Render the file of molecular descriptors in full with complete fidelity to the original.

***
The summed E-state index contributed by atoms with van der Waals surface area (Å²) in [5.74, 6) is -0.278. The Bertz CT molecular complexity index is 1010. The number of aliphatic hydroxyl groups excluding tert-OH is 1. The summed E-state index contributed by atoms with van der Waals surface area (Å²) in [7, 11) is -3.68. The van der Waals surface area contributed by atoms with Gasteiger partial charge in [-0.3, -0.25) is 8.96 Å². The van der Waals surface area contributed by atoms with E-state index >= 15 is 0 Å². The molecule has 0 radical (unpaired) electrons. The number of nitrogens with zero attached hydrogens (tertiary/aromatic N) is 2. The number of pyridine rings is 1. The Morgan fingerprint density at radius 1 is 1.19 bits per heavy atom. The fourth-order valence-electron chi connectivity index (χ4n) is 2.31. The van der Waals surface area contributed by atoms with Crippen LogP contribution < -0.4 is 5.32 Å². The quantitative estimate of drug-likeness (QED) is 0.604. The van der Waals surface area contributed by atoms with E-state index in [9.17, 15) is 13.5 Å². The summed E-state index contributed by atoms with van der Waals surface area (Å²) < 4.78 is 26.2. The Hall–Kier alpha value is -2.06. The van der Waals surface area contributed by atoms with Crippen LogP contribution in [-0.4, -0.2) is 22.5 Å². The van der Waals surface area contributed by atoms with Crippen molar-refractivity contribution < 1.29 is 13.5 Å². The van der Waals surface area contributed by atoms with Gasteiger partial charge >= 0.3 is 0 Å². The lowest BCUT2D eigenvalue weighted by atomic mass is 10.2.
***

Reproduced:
The summed E-state index contributed by atoms with van der Waals surface area (Å²) in [5.74, 6) is -0.278. The Bertz CT molecular complexity index is 1010. The number of aliphatic hydroxyl groups excluding tert-OH is 1. The summed E-state index contributed by atoms with van der Waals surface area (Å²) in [7, 11) is -3.68. The van der Waals surface area contributed by atoms with Gasteiger partial charge in [-0.3, -0.25) is 8.96 Å². The van der Waals surface area contributed by atoms with E-state index >= 15 is 0 Å². The molecule has 0 radical (unpaired) electrons. The number of nitrogens with zero attached hydrogens (tertiary/aromatic N) is 2. The number of pyridine rings is 1. The Morgan fingerprint density at radius 1 is 1.19 bits per heavy atom. The fourth-order valence-electron chi connectivity index (χ4n) is 2.31. The van der Waals surface area contributed by atoms with Crippen LogP contribution < -0.4 is 5.32 Å². The quantitative estimate of drug-likeness (QED) is 0.604. The van der Waals surface area contributed by atoms with E-state index in [9.17, 15) is 13.5 Å². The summed E-state index contributed by atoms with van der Waals surface area (Å²) < 4.78 is 26.2. The Hall–Kier alpha value is -2.06. The van der Waals surface area contributed by atoms with Crippen LogP contribution in [-0.4, -0.2) is 22.5 Å². The van der Waals surface area contributed by atoms with Crippen molar-refractivity contribution < 1.29 is 13.5 Å². The van der Waals surface area contributed by atoms with Gasteiger partial charge >= 0.3 is 0 Å². The lowest BCUT2D eigenvalue weighted by atomic mass is 10.2.